Zeroing in on policing styles

April 20, 2000

Q: How do you define zero tolerance policing? Why do you think it would or wouldn't work in Baltimore? What would you offer as an alternative?

Targeting the visible

William H. Murphy Jr., criminal defense lawyer and an attorney for the family of Larry Hubbard, who was shot and killed by city police last year:

Zero tolerance is zero tolerance for criminal behavior, no matter how small.

By its very nature, zero tolerance targets street crime, things that are visible. It is a program aimed at black inner-city residents. As such, it will be ineffective because it is inherently discriminatory, leads to police abuse and will foster additional community resentment against the police. It will not target crimes that are not obvious, such as drug dealing in the white community, which goes almost entirely unprosecuted except when it is discovered by accident.

As an alternative, first I would get a higher caliber of police recruit. Second, I would target serious crime, such as drug dealing in all neighborhoods, not just the black community, and crimes of violence, including gun crimes. Today's problem is that drugs are overly criminalized in the black community and almost never criminalized in the white community because the white business model of selling drugs is much more sophisticated and clandestine and requires real police work, compared to the black business model, which is unsophisticated and violent and easy to observe.

Community partnership

Gary McLhinney, president of the city's Fraternal Order of Police:

Zero tolerance is less a crime-fighting strategy and more an attitude. It's about a community taking a stand against pervasive lawlessness that has negatively affected its quality of life. It's also about that same community establishing an effective partnership with law enforcement to bring about the changes needed to restore order.

If you accept the premise that zero tolerance is an attitude, then there is no question that it can absolutely work in Baltimore. The vast majority of Baltimore's citizens are hard-working, law-abiding people who have lived entirely too long behind the walls of their own homes, unable to enjoy the basic freedoms that they've worked so hard to realize.

No one, least of all excellent citizens such as these, should be forced to live this intolerable lifestyle. I believe that the mandate issued in the overwhelming election of Mayor Martin O'Malley was proof enough that a new attitude is necessary.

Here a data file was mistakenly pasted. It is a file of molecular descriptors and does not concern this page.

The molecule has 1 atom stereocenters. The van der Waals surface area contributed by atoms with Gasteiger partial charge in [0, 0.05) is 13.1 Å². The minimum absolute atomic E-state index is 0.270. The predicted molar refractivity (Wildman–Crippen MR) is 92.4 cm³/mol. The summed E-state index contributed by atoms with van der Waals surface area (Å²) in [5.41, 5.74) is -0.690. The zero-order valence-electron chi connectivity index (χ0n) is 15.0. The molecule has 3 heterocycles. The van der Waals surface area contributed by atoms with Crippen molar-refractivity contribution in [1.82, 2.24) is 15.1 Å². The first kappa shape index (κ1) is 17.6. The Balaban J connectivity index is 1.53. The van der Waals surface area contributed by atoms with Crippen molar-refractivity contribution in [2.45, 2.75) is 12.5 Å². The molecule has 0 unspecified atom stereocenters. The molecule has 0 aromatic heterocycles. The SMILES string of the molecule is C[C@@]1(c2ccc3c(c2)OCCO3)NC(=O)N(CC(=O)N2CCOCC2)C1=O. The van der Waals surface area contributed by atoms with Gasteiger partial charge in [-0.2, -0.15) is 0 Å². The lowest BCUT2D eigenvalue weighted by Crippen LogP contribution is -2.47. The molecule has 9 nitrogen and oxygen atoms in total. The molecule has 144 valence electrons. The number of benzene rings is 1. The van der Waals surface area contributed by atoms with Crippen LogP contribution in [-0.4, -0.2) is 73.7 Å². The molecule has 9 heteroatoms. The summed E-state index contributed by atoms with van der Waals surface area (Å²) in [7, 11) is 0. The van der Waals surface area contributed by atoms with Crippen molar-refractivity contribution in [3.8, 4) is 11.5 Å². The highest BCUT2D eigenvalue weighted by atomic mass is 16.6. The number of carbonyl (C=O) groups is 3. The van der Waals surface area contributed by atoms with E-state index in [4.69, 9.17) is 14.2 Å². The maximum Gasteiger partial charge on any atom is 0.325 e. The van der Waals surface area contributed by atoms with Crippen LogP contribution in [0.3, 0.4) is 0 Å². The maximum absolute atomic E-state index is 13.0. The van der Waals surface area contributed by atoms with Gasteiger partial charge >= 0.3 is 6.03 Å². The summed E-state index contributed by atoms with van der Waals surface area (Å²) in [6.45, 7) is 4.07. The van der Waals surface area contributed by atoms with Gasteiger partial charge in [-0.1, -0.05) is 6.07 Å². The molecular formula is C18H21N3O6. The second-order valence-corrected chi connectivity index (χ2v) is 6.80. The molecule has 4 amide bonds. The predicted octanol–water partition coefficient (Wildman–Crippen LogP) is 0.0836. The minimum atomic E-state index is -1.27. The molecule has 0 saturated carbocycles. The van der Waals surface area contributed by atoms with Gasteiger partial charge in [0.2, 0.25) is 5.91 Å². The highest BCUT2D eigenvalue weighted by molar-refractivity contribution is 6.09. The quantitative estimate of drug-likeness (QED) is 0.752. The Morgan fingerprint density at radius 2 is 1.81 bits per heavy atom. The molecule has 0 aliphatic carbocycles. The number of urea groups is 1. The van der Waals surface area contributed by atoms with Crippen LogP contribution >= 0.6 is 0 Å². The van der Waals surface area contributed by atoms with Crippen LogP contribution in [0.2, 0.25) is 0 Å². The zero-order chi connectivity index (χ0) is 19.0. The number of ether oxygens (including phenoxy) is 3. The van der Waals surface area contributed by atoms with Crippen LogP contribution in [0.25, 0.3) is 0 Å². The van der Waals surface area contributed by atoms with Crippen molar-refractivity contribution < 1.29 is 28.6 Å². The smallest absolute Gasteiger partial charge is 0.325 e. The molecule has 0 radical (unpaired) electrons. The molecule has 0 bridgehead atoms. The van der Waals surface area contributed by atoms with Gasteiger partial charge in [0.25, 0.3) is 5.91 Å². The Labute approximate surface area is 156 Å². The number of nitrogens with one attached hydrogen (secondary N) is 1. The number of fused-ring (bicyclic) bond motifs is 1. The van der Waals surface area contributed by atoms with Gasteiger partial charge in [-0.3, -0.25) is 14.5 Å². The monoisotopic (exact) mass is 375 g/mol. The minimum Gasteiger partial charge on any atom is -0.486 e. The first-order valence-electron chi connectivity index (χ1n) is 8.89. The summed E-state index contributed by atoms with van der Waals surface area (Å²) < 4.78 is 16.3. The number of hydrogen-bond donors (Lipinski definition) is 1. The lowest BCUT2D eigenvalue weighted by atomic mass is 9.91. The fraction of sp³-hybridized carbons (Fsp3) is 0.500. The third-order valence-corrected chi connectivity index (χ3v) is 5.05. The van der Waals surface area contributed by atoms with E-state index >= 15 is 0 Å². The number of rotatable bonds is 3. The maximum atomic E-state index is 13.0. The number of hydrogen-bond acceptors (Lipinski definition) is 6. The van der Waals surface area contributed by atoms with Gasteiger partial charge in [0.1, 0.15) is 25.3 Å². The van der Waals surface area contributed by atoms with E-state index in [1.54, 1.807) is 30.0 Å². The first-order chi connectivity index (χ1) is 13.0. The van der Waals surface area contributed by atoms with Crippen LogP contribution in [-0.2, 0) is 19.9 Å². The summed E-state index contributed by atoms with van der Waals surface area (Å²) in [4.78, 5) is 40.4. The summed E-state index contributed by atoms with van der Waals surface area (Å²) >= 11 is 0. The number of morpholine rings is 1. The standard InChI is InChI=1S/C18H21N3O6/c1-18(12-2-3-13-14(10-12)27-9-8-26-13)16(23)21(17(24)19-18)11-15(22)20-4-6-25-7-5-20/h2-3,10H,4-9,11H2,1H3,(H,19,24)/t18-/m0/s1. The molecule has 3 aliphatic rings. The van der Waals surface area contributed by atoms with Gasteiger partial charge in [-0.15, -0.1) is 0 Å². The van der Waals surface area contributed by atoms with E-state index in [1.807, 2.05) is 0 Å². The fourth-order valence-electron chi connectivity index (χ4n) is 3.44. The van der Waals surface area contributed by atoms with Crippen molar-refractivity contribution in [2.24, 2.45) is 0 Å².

Call it zero tolerance, or anything else, and you still have the same response -- the citizens of Baltimore want change and are willing to work with the Police Department to see that it occurs. The only persons who need to fear a crackdown on crime are the criminals. A little fear in the hearts and minds of those who prey on innocent people is not necessarily a bad thing.

Loss of freedom

Jean Yarborough, president of the Park Heights Networking Community Council in Northwest Baltimore:

Zero tolerance I define as a loss of freedom for residents of this city. Zero tolerance means it doesn't tolerate anything.

I don't think it would work because this city has so many diverse cultures. I think it's too aggressive.

My alternative would be police and community working together -- having the Police Department held accountable for its actions and having the community held accountable for its actions. It [has] got to be a partnership where people are working to give the police information on the drug trade and where the police are willing to act on that information immediately and not wait 20 years. The problem where I live is the drug trade has gone on too long, and it's become entrenched.

Better than nothing

Rodney Evans, owner of Monumental Liquors and president of the Monument Street Merchants Association in East Baltimore: I don't know exactly what zero tolerance means. But I know that something is better than nothing, which is what we have had for the last 12 years. I would certainly be willing to give it a try.

Target everything

Edward Burns, former Baltimore homicide detective and co-author with David Simon of "The Corner," the story of west-side addicts that is the basis of the HBO miniseries:

The view I have of zero tolerance is that you don't tolerate anything in the neighborhood -- you go after the addict, the dealer, the gunslinger.

I don't think it's possible to do it in Baltimore. The numbers are too great. I don't see how you can go after the infrastructure of the drug trade -- the touts, the runners, the small dealers.

The alternative that makes sense to me is that I would go after the ones who are violent. I would try and change the culture of the corner.

I would think very seriously about doing a lot of work with very young children. That's the place to break the culture of the corner. I'd put a greater emphasis on social programs. Unfortunately, they don't show the kinds of immediate results politicians want.

Beyond the street

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